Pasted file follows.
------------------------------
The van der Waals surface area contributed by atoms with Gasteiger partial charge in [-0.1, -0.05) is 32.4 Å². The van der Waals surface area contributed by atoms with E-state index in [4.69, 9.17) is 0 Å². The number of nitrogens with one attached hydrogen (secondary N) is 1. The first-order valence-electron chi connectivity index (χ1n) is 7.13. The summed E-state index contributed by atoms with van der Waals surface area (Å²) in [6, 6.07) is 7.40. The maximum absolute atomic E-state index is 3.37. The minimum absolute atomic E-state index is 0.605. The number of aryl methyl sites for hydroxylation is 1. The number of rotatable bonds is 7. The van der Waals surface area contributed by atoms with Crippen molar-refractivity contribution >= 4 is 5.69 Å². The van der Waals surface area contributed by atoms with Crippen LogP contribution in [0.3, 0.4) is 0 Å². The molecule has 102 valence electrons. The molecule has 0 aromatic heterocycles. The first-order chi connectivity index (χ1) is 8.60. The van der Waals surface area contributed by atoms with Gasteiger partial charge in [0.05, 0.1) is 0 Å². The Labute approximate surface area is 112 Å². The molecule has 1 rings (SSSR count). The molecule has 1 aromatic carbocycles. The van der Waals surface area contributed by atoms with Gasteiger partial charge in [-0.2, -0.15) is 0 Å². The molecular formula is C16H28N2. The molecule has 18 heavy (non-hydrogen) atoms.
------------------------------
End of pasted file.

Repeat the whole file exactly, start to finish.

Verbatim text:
The van der Waals surface area contributed by atoms with Gasteiger partial charge in [-0.1, -0.05) is 32.4 Å². The van der Waals surface area contributed by atoms with E-state index in [4.69, 9.17) is 0 Å². The number of nitrogens with one attached hydrogen (secondary N) is 1. The first-order valence-electron chi connectivity index (χ1n) is 7.13. The summed E-state index contributed by atoms with van der Waals surface area (Å²) in [6, 6.07) is 7.40. The maximum absolute atomic E-state index is 3.37. The minimum absolute atomic E-state index is 0.605. The number of aryl methyl sites for hydroxylation is 1. The number of rotatable bonds is 7. The van der Waals surface area contributed by atoms with Crippen molar-refractivity contribution >= 4 is 5.69 Å². The van der Waals surface area contributed by atoms with Crippen LogP contribution in [0.3, 0.4) is 0 Å². The molecule has 102 valence electrons. The molecule has 0 aromatic heterocycles. The first-order chi connectivity index (χ1) is 8.60. The van der Waals surface area contributed by atoms with Gasteiger partial charge in [0.05, 0.1) is 0 Å². The Labute approximate surface area is 112 Å². The molecule has 1 rings (SSSR count). The molecule has 1 aromatic carbocycles. The van der Waals surface area contributed by atoms with Gasteiger partial charge in [-0.2, -0.15) is 0 Å². The molecular formula is C16H28N2. The molecule has 18 heavy (non-hydrogen) atoms.